During this operation the platoon commander was seriously wounded. Cpl. Harper at once took control of the platoon. He reorganized it. The enemy on the far side of the wall were at this time throwing grenades over the top. Cpl. Harper at once climbed over the wall, himself throwing grenades, and in the face of heavy close range small arms fire personally routed the Germans directly opposing him. He took four prisoners and shot several of the remainder of the enemy as they ran. The prisoners he brought back across the wall.
Still completely ignoring the heavy spandau and mortar fire which was sweeping the area, once again he crossed the wall alone to find out whether it was possible for his platoon to wade the dyke which lay beyond. He found the dyke too deep and wide to cross, and once again he came back across the wall, and received orders to try and establish his platoon on the enemy side of it. All this time the area was subject to intense cross machine-gun fire and mortaring.
For the third time he climbed over alone, found some empty German weapon pits and himself providing the covering fire urged and encouraged his section to scale the wall and dash for cover to those trenches. By this action he was able to bring down sufficient covering fire to enable the rest of the company to cross the open ground and surmount the wall for the loss of only one man.
Cpl. Harper then left his platoon in charge of his section commander and once more walked alone along the banks of the dyke in the face of heavy spandau fire to find a crossing place. Eventually, he made contact with the battalion attacking on his right and found that they had located a ford.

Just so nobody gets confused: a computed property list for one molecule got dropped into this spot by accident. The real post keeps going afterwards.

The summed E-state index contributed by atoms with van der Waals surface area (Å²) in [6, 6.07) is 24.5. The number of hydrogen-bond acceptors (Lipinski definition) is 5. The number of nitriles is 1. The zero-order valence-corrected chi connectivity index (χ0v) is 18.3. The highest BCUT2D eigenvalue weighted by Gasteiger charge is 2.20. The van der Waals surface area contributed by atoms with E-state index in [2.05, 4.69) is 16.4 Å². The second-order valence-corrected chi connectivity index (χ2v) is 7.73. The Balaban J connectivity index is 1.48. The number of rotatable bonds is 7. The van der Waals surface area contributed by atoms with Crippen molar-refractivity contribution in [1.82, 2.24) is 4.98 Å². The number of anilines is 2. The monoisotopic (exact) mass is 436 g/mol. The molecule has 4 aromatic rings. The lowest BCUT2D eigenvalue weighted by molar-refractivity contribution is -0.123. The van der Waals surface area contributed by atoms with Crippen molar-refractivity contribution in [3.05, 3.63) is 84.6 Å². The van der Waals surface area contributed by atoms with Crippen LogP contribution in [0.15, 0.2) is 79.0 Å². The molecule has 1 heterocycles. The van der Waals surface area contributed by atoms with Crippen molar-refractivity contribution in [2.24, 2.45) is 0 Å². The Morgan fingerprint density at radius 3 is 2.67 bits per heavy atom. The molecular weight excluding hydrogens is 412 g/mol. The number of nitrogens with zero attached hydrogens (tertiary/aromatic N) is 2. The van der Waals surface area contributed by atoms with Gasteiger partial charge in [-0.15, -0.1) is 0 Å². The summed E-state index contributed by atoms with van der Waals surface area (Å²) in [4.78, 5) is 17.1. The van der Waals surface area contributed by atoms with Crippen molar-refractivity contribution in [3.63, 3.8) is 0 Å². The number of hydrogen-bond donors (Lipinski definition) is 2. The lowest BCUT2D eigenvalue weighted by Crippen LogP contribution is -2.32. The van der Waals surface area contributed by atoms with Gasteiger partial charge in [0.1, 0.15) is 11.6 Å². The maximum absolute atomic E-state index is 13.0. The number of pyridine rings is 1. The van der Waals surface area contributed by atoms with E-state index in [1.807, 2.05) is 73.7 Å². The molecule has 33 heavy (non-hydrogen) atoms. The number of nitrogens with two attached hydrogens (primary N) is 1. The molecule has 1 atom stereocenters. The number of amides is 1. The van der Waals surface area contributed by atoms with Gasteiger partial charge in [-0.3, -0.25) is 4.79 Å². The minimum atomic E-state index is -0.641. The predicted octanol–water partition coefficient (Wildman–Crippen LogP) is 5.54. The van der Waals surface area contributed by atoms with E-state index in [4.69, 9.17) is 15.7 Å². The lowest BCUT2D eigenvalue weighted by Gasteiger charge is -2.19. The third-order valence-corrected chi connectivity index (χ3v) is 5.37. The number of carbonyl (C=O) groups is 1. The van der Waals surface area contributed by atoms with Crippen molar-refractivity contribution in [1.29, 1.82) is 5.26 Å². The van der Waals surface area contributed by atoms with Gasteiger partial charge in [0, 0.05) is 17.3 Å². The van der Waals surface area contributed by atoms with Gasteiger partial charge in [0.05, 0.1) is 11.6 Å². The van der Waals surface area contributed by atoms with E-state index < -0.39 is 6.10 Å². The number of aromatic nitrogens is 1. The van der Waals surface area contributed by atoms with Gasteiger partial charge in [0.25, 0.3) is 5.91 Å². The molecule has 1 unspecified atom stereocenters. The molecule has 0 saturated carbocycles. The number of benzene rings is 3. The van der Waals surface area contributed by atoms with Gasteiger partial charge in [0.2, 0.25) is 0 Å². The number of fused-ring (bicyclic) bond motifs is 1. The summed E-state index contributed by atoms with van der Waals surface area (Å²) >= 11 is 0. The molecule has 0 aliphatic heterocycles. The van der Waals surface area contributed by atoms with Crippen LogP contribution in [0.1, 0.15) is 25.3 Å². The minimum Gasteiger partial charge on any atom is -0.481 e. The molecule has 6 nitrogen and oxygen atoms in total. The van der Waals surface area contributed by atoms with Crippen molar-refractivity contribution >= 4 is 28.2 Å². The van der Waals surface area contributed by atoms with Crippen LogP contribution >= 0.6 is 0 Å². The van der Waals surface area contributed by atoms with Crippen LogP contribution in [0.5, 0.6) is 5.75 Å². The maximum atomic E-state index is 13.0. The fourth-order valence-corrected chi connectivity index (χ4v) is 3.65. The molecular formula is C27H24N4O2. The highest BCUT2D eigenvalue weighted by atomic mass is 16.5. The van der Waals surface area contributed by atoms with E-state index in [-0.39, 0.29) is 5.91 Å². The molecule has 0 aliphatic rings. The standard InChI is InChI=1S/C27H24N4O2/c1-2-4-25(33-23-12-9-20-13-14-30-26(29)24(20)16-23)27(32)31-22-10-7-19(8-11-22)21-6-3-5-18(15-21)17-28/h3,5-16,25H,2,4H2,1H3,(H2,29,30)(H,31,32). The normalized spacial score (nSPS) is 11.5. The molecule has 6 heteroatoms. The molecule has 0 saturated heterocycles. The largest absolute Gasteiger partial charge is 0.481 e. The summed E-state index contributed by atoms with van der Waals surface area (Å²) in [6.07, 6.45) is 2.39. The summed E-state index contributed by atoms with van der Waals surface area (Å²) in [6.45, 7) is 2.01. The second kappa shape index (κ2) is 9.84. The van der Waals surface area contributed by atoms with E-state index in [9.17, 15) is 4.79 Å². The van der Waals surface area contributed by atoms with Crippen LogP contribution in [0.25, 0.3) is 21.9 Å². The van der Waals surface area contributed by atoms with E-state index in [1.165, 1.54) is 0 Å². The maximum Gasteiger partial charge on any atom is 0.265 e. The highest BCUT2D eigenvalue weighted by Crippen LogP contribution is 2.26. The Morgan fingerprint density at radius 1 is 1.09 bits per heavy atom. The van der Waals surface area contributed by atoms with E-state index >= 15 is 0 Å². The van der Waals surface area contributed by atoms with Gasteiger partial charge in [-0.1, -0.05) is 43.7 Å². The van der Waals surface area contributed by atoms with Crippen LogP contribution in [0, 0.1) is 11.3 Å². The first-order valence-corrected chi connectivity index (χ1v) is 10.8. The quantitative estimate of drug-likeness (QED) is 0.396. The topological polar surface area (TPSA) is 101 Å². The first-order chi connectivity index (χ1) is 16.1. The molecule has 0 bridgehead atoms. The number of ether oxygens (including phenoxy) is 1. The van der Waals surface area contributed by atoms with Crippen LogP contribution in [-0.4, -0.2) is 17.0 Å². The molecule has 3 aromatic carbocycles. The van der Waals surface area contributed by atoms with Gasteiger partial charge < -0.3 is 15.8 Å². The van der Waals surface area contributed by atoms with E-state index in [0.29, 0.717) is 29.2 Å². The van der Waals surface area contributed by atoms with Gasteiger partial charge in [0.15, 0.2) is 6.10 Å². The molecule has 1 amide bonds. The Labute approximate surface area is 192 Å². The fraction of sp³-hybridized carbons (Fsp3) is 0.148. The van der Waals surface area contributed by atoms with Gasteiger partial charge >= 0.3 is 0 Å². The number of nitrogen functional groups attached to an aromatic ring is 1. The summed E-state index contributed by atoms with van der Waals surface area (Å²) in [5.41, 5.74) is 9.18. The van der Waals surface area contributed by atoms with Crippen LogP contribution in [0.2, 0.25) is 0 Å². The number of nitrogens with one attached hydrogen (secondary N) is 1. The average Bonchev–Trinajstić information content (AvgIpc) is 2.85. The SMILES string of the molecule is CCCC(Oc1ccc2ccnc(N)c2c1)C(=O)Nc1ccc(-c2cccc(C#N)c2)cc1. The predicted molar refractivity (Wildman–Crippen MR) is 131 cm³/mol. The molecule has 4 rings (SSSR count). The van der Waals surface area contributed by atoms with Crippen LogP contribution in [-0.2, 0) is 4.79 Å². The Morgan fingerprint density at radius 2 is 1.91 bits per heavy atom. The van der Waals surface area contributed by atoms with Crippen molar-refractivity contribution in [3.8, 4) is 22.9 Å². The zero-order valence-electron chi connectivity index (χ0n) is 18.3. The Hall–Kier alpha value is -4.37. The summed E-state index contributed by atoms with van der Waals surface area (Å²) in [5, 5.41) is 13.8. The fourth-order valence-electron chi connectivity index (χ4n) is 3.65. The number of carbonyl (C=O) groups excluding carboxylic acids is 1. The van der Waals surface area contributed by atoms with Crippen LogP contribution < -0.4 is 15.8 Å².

Back he came across the open ground and, while directing his company commander to the ford he was struck by a bullet which fatally wounded him and he died where he was hit, on the bank of the dyke.
The operation was more difficult than expected due to the Battalion on the right, which was doing the main attack, crossing the start line very late, with the result that at the time of the platoon attack all enemy weapons were concentrated on it.
The area attacked was very heavily defended and from this area 93 prisoners were eventually taken and some 30 dead Germans counted. The success of the Battalion in driving the enemy from the wall and back across the dyke must be ascribed to the superb self-sacrifice and inspiring gallantry of Cpl. Harper. His magnificent courage, fearlessness and devotion to duty throughout the battle set an example to his men rarely equalled.
Such conduct in the face of direct close range enemy fire could have but one result. But before he was killed, Cpl. Harper by his heroism had ensured success for his Battalion in a most important action.
His action, moreover, enabled the main objective to be reached by the battalion on the right who, together with another battalion, were completely checked on other parts of the front. The success of the attack on the Depot de Mendicite can thus fairly be attributed to the outstanding bravery of Cpl. Harper.